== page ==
Police charged a homeless man Wednesday in the death of a Queens father who was pushed into the path of an oncoming subway train in Times Square, police said.
Naeem Davis, 30, is charged with second-degree murder, attempted murder and depraved indifference in the death Monday of Ki-Suck Han, 58, of Elmhurst, according to the NYPD.
Police said Davis made incriminating statements to detectives hours after he was taken into custody Tuesday afternoon at 50th Street and Seventh Avenue, just a block north of where the gruesome death happened, police said. An official declined to say what the suspect told detectives.
Han's family last night made its first remarks about the tragedy, with his 20-year-old daughter, Ashley, saying "he was always there for me."
"The thought of someone helping him up in a matter of seconds would have been great," she said, according to published reports. But "what's done is done."
She added: "I just wish I had one last chance to tell my dad how much I love him."
A subway passenger's video of the moments before the push shows a man, identified by police as Han, in a heated argument with another man.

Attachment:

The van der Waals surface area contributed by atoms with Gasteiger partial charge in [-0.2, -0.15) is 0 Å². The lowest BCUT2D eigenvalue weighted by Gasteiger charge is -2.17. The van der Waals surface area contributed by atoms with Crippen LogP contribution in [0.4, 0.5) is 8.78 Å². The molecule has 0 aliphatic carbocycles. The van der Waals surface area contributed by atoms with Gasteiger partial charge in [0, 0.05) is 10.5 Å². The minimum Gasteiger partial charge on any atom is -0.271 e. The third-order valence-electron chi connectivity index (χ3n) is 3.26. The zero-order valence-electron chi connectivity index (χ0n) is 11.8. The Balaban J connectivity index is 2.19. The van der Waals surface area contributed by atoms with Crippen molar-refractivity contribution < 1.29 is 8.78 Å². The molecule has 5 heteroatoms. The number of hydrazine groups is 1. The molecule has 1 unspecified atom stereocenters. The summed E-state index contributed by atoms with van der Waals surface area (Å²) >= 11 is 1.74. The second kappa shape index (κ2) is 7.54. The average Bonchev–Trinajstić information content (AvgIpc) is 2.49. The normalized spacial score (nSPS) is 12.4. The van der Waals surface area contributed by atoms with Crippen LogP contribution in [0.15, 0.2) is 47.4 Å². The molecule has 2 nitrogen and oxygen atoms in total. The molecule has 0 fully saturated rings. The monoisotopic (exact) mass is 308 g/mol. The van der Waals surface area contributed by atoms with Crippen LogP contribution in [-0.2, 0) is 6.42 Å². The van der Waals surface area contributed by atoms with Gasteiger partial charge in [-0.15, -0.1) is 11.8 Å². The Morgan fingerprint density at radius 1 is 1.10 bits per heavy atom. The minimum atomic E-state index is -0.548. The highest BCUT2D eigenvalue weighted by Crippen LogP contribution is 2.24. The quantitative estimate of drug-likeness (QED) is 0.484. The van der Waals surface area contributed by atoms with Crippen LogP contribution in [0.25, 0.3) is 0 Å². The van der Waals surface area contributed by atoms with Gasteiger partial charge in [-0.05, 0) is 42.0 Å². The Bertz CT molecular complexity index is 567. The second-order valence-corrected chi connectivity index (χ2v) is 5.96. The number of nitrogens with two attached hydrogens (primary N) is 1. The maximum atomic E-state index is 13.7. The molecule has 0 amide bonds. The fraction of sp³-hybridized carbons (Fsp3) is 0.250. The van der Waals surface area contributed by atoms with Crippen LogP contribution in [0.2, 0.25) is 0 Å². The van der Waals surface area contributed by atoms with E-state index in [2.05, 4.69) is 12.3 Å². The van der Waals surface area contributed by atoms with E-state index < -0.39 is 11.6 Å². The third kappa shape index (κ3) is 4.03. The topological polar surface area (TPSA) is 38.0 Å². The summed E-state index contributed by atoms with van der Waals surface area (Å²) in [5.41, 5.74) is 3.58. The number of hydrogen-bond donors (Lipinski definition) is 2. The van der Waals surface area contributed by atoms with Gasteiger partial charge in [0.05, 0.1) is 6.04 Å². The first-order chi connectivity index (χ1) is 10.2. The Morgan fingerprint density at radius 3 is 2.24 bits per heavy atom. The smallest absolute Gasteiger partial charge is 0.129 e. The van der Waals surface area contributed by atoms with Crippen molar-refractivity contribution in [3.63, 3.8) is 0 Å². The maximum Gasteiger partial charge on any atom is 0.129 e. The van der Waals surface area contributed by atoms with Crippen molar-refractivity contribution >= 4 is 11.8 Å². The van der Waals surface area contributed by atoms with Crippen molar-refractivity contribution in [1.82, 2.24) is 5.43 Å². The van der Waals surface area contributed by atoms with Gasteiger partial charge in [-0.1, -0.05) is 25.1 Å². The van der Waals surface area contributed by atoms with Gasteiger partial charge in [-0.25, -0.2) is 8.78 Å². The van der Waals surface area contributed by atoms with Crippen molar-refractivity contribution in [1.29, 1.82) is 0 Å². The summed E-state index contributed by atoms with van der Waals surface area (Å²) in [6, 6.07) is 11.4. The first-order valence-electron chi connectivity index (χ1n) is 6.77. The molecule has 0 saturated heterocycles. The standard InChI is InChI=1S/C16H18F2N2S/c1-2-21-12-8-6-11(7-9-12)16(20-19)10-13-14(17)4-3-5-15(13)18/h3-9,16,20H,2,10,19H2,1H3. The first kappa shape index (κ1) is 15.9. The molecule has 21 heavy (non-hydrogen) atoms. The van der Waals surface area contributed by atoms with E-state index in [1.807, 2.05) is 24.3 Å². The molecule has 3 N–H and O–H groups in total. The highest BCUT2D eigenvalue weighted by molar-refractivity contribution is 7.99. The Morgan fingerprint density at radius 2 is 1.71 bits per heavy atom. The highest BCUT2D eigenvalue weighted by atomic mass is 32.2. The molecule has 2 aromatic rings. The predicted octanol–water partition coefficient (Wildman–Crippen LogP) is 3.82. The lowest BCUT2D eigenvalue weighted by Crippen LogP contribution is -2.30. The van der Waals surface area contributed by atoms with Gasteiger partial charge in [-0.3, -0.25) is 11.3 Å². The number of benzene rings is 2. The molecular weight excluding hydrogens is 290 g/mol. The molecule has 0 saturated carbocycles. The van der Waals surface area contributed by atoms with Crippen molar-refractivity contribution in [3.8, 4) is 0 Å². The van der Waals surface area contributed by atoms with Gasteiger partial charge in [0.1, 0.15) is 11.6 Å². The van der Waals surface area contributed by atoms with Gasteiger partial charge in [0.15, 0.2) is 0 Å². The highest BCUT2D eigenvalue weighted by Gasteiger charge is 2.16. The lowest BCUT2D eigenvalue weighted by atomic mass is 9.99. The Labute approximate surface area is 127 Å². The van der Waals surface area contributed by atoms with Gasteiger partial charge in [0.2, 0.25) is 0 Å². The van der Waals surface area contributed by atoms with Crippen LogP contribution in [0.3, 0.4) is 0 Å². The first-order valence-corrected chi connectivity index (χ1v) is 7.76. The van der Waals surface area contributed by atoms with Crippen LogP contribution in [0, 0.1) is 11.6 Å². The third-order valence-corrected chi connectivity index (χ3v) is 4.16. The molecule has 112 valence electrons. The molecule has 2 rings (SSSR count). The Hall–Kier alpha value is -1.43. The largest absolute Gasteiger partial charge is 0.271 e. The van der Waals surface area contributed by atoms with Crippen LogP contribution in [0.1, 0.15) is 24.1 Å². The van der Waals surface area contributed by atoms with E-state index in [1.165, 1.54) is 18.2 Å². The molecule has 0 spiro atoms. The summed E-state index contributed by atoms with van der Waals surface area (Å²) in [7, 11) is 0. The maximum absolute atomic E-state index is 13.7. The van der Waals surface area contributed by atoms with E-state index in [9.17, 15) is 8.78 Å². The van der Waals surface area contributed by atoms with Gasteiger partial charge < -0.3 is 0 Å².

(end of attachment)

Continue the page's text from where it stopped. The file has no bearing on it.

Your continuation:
In the video, the unidentified man is shown yelling profanities and telling Han to leave him alone. Moments later, witnesses told police, the man pushed the Elmhurst resident from the platform. Other subway riders reported hearing the assailant talking to himself before pushing Han, NYPD Commissioner Ray Kelly said.
Han survived the fall to the well of the tracks, but could not climb back on to the platform before he was struck by a train pulling into the station. Han was in Manhattan on Monday to renew his Korean passport, according to police.
Lorraine Condos, still visibly shaken by the death, said she was getting off the train after it struck Han. "It wasn't a jolt - it was a 'voom,' " Condos said.
Detectives were told by people in the area near the station that the man seen on the video resembled someone who often helped street vendors, according to the police official.
On Tuesday, Kelly said that police were offering a $12,000 reward for information leading to an arrest in Han's death.
Asked by reporters if other subway riders could have done more to help Han get out of danger, Kelly said he wasn't in a position to answer. "I wasn't there so I can't comment on that," Kelly said.